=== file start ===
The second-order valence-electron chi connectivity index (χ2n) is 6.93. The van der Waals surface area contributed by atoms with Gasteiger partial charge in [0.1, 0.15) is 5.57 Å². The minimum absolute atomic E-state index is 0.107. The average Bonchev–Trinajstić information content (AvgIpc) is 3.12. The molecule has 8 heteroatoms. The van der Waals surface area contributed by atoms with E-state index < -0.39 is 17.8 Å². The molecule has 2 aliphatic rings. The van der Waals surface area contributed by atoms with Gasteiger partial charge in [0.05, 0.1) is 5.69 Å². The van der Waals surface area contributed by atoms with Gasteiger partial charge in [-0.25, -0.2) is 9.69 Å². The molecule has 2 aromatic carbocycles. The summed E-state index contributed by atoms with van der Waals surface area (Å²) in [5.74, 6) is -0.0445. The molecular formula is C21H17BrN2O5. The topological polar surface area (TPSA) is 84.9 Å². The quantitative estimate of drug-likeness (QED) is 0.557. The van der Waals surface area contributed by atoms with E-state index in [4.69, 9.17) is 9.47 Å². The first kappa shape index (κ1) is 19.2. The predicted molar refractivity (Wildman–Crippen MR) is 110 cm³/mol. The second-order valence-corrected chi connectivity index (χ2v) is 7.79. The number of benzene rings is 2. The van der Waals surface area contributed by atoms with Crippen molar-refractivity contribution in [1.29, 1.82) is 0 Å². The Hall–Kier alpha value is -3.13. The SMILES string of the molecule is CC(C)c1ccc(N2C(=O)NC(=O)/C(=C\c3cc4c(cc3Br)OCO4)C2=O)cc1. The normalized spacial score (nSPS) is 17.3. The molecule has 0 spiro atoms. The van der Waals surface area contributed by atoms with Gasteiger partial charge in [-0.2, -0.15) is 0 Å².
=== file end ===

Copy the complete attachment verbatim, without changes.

The second-order valence-electron chi connectivity index (χ2n) is 6.93. The van der Waals surface area contributed by atoms with Gasteiger partial charge in [0.1, 0.15) is 5.57 Å². The minimum absolute atomic E-state index is 0.107. The average Bonchev–Trinajstić information content (AvgIpc) is 3.12. The molecule has 8 heteroatoms. The van der Waals surface area contributed by atoms with E-state index < -0.39 is 17.8 Å². The molecule has 2 aliphatic rings. The van der Waals surface area contributed by atoms with Gasteiger partial charge in [0.05, 0.1) is 5.69 Å². The van der Waals surface area contributed by atoms with Gasteiger partial charge in [-0.25, -0.2) is 9.69 Å². The molecule has 2 aromatic carbocycles. The summed E-state index contributed by atoms with van der Waals surface area (Å²) in [5.74, 6) is -0.0445. The molecular formula is C21H17BrN2O5. The topological polar surface area (TPSA) is 84.9 Å². The quantitative estimate of drug-likeness (QED) is 0.557. The van der Waals surface area contributed by atoms with E-state index in [4.69, 9.17) is 9.47 Å². The first kappa shape index (κ1) is 19.2. The predicted molar refractivity (Wildman–Crippen MR) is 110 cm³/mol. The second-order valence-corrected chi connectivity index (χ2v) is 7.79. The number of benzene rings is 2. The van der Waals surface area contributed by atoms with Crippen molar-refractivity contribution in [1.29, 1.82) is 0 Å². The Hall–Kier alpha value is -3.13. The SMILES string of the molecule is CC(C)c1ccc(N2C(=O)NC(=O)/C(=C\c3cc4c(cc3Br)OCO4)C2=O)cc1. The normalized spacial score (nSPS) is 17.3. The molecule has 0 spiro atoms. The van der Waals surface area contributed by atoms with Gasteiger partial charge in [-0.2, -0.15) is 0 Å².